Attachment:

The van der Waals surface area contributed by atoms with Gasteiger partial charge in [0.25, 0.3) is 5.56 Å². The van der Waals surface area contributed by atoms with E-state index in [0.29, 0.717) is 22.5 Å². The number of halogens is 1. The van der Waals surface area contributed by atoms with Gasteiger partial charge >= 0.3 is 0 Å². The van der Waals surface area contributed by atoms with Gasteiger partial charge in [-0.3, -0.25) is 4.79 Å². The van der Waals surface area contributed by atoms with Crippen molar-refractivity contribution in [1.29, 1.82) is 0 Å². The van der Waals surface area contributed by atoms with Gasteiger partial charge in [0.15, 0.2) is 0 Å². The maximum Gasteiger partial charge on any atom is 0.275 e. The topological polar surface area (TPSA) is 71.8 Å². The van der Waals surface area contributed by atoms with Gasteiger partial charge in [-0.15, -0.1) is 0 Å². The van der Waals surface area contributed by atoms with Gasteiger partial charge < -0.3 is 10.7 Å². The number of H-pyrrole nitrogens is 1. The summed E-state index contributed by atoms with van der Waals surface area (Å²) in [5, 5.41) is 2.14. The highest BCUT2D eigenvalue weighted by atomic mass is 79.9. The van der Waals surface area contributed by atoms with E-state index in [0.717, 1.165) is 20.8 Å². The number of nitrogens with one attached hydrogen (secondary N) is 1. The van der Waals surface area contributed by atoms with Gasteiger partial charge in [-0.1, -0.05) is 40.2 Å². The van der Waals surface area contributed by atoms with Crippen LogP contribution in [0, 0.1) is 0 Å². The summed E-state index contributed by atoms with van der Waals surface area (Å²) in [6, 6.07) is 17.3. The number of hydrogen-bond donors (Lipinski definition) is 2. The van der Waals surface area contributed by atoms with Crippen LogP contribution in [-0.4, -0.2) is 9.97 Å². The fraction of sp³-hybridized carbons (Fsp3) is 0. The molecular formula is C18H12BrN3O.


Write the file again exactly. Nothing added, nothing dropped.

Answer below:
The van der Waals surface area contributed by atoms with Gasteiger partial charge in [0.25, 0.3) is 5.56 Å². The van der Waals surface area contributed by atoms with E-state index in [0.29, 0.717) is 22.5 Å². The number of halogens is 1. The van der Waals surface area contributed by atoms with Gasteiger partial charge >= 0.3 is 0 Å². The van der Waals surface area contributed by atoms with Gasteiger partial charge in [-0.3, -0.25) is 4.79 Å². The van der Waals surface area contributed by atoms with Crippen molar-refractivity contribution in [1.29, 1.82) is 0 Å². The van der Waals surface area contributed by atoms with Gasteiger partial charge in [0.15, 0.2) is 0 Å². The maximum Gasteiger partial charge on any atom is 0.275 e. The topological polar surface area (TPSA) is 71.8 Å². The van der Waals surface area contributed by atoms with Gasteiger partial charge in [-0.15, -0.1) is 0 Å². The van der Waals surface area contributed by atoms with Gasteiger partial charge < -0.3 is 10.7 Å². The number of H-pyrrole nitrogens is 1. The summed E-state index contributed by atoms with van der Waals surface area (Å²) in [5, 5.41) is 2.14. The highest BCUT2D eigenvalue weighted by atomic mass is 79.9. The van der Waals surface area contributed by atoms with E-state index in [0.717, 1.165) is 20.8 Å². The number of nitrogens with one attached hydrogen (secondary N) is 1. The van der Waals surface area contributed by atoms with Gasteiger partial charge in [-0.1, -0.05) is 40.2 Å². The van der Waals surface area contributed by atoms with Crippen LogP contribution in [0, 0.1) is 0 Å². The summed E-state index contributed by atoms with van der Waals surface area (Å²) in [6, 6.07) is 17.3. The number of hydrogen-bond donors (Lipinski definition) is 2. The van der Waals surface area contributed by atoms with Crippen LogP contribution in [-0.4, -0.2) is 9.97 Å². The fraction of sp³-hybridized carbons (Fsp3) is 0. The molecular formula is C18H12BrN3O.